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Register of beneficial owners: wider access for transparency purposes

Register of beneficial owners: wider access for transparency purposes

by | 31-10-22 | Non classifié(e)

In order to combat money laundering and terrorist financing, France has set up a register of beneficial owners of legal entities, access to which has been extended and the sanctions strengthened to improve its effectiveness.

However, this policy of financial transparency cannot be developed without certain limits.

The content of the register of beneficial owners

Implemented in 2017, the register of beneficial owners of legal entities gathers a lot of information(Article R. 561-56 of the Monetary and Financial Code), including:

  • the name, legal form, address of the registered office and the unique identification number of the company,
  • the identity, date and place of birth, nationality and home address of natural persons,
  • the nature, manner and extent of the control exercised by the natural persons over the target company, and the date on which they became the beneficial owners of the company. To be a beneficial owner, individuals must either directly or indirectly hold more than 25% of the share capital or voting rights or exercise control over the company.

Access to the register of beneficial owners extended and facilitated

Initially, the consultation of the register of beneficial owners was limited to the company having filed the declaration, to the authorities (judicial authorities, customs agents, tax authorities, investigators of the Autorité des Marchés Financiers, services subject to the fight against money laundering and the financing of terrorism) and to any person justifying a legitimate interest

Ordinance No. 2020-115 of February 12, 2020 strengthening the national anti-money laundering and counter-terrorist financing framework, transposing European Directive 2018/843 of May 30, 2018, amendedArticle L. 561-46 of the Monetary and Financial Code and expanded its access to the general public.

Some information is now freely available on the DATA INPI website.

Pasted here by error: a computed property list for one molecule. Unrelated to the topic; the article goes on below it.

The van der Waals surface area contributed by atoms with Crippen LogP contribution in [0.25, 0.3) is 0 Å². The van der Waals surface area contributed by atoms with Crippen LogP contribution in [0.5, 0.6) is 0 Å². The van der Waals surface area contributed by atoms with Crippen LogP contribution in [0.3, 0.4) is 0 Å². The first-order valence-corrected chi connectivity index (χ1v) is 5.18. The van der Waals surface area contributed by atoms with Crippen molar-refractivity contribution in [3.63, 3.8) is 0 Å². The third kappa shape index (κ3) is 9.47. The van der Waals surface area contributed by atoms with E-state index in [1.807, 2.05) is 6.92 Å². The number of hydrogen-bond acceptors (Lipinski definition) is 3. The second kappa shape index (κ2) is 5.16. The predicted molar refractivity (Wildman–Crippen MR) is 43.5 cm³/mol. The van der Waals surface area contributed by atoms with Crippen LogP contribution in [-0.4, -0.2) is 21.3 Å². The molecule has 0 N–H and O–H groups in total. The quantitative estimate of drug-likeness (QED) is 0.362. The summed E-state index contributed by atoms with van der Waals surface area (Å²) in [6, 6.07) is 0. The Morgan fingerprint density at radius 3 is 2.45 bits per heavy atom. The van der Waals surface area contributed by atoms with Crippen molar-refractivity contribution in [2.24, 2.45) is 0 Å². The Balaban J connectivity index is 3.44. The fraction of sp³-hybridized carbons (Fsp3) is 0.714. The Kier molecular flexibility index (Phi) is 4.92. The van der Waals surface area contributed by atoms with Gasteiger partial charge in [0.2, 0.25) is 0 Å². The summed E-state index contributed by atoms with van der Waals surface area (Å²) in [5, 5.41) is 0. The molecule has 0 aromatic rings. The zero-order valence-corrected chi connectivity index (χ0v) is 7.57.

However, while the judicial authorities, anti-money laundering and anti-terrorist financing services, tax authorities and customs authorities have access to all the information in the register, the general public can only consult certain information, such as the full name, month and year of birth, country of residence, nationality of the beneficial owners and the extent of their beneficial interest in the company concerned.

Strengthened obligations and sanctions

According toarticle L. 561-45-1 of the French Monetary and Financial Code, certain legal entities, including companies, economic interest groups and associations subject to registration in the Trade and Companies Register, are required to declare their beneficial owners. If they fail to declare or if their declaration is false or incomplete, these legal entities and their legal representatives may be sanctioned.

TheOrder of February 12, 2020 introduced a new obligation for beneficial owners. They must provide companies and entities that request it with all the necessary information to enable them to file their declaration with the register, within 30 working days of the request (Articles L. 561-45-2 and R. 561-59 of the Monetary and Financial Code).

Failure to provide information or providing inaccurate or incomplete information constitutes a criminal offence that may be punishable by six months’ imprisonment and a fine of €7,500(Article L. 574-5 of the Monetary and Financial Code).

A financial transparency to be framed

The development of access to the register of beneficial owners, on the grounds of increasing financial transparency, does however raise some questions.

On the one hand, the information in the register of beneficial owners could be used for purposes other than the prevention of money laundering and terrorist financing. For example, the tax authorities could use it in their fight against tax fraud.

On the other hand, while public access to the register of beneficial owners has certain interests such as control of information by civil society, greater public trust in companies and financial markets and accountability of economic actors, the risks of privacy breaches should not be ignored. To address this difficulty, European Directive 2018/843 of May 30, 2018 called for a balance to be struck between financial transparency and the fundamental rights of beneficial owners, in particular by limiting the publication of personal information to that concerning the status of the beneficiaries and the area of economic activity in which they operate.

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Contact the author – Cyril Maucour – Tax Lawyer – AlterTax Avocats

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